Mistakes to Avoid When Setting up an Event Registration Page
Events bring people with similar interests together. Whether you teach art classes, organize social events for young professionals, or get together scientists to tackle challenging problems — you are helping people feel connected around a common purpose. But before you can host an event, you need a way for attendees to register.
An event registration page can help you solve that problem. This article will discuss five common mistakes when creating an event registration page and what to do instead.
1. Not including an event image
An event image helps break up the text of a webpage. It is also one of the first things visitors see when they land on your event registration page. An event image can also create positive feelings towards your event.
Chip Heath and Dan Heath, the authors of the book Switch, introduce us to the idea of a destination postcard. A destination postcard is “a vivid picture from the near-term future that shows what could be possible,” they wrote. Let’s say you are hosting a paint and sip class where guests will paint a beach sunset while enjoying their favorite beverage.
Using the “show, don’t tell” technique will help them see what they’ll be painting. That can create some anticipation where an attendee looks forward to relaxing and painting with some friends. The anticipation could nudge an attendee to register.
Action steps: Take a look at photos from your past events. Select a picture that you think will appeal to your audience. Add it towards the top of your event page.
2. Accidentally setting the wrong date or time
Imagine you’ve put a lot of effort and time into organizing an upcoming seminar. You’ve reviewed your presentation and even asked students to send in questions in advance. You arrive at the event location and get set up ahead of time. It is time for your seminar to begin, but there are no students.
A few minutes go by, and you start to panic…
You open up your email to see if any students are running late, and you see an email from a student. They’ve sent over a new question for Q&A and close their email with “See you tomorrow.” Your panic now shifts to frustration as you realize you chose the wrong date and time.
Don’t let this happen to you!
Action step: Double-check the date and time that you add to your event page.
3. Using jargon that your audience doesn’t understand
An event registration page is designed to do one thing well. That is to encourage visitors to register for your event. Any points of friction will work against this goal. And one of them is using vocabulary that your attendees don’t use.
Consider these audiences:
– Biology professors who want to attend a conference on conserving rare tropical plants.
– Parents want to register their children for an upcoming music summer camp.
Biology professors could easily have engaging conversations with each other while using scientific terms. However, using jargon for academics would be out of place on a children’s summer camps registration page.
Action steps: Think about your audience. What are the words and phrases that they use? Use them across your page in the event description, registration options, etc.
4. Not offering online payments through credit cards
If you skip allowing card payments, then you’ll have to handle payments offline. That adds more tasks to your growing list of to-dos. Here are some things that you’ll have to take care of:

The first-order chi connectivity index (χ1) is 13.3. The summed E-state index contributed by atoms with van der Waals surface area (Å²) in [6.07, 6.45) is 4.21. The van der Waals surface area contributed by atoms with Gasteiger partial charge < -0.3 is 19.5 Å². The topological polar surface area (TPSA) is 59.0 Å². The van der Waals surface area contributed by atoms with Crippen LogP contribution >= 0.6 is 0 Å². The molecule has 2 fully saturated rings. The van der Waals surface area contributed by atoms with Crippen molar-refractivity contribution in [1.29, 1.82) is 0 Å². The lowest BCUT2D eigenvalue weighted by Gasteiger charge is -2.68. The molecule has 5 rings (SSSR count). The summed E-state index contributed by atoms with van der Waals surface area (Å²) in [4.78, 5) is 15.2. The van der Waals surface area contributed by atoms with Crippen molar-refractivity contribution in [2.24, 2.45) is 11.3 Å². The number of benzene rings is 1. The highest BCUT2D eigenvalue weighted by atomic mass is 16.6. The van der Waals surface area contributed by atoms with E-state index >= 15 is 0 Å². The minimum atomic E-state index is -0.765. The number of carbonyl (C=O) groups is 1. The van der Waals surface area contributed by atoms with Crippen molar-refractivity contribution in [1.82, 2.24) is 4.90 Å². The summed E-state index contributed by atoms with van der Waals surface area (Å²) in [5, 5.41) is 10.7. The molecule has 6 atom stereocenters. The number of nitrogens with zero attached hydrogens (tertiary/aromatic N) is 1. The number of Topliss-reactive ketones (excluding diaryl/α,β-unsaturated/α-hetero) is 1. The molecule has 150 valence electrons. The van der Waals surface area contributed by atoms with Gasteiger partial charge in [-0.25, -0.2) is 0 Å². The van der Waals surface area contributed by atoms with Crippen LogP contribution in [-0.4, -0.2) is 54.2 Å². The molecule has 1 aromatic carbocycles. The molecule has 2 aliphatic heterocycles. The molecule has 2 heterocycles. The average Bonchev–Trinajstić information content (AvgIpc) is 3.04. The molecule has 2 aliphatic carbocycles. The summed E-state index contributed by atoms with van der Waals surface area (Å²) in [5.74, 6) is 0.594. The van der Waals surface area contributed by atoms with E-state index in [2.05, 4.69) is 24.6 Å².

– Follow up with attendees who started a registration but haven’t paid.
– Mark attendees as paid once you’ve received a payment.
– Visit the local bank often to deposit checks as you receive them.
In other words, offline payments are a hassle!
Allowing an attendee to pay online is a win-win for you and your attendees. Your attendees can pay online, and your WordPress event registration plugin can instantly confirm their registration. Online registrations happen around the clock, even while you are asleep. This power of automation saves you time so you can focus your attention elsewhere.
Action step: Connect your event registration page to a payment gateway that processes card payments securely.
5. Forgetting to test out the registration process
Stepping away from setting up your event registration page and returning later is one way to spot potential issues. For instance, here are a few things you might discover:
– A payment gateway was left in test mode, which doesn’t process real funds.
– A venue or event location doesn’t have an address.
– Custom questions aren’t enabled, and you need this to learn about each attendee.
Allow yourself to find and fix these issues.
Action steps: Look over your event page with fresh eyes. Try out the registration process as if you were an attendee.
Atul Gawande, a surgeon and author, describes the value of checklists. “It is common to misconceive how checklists function in complex lines of work. They are not comprehensive how-to guides, whether for building a skyscraper or getting a plan out of trouble,” he wrote in his eye-opening book The Checklist Manifesto. “They are quick and simple tools aimed to buttress the skills of expert professionals.”
In other words, checklists are tools to keep you on track, and they can be helpful for event pages. Learn from these five mistakes below:
- Not including an event image.
- Accidentally setting the wrong date or time.
- Using jargon that your audience doesn’t understand.
- Not offering online payments through credit cards.
- Forgetting to test out the registration process.
Use lessons learned above as a quick checklist to get your next event registration page ready for an upcoming event.
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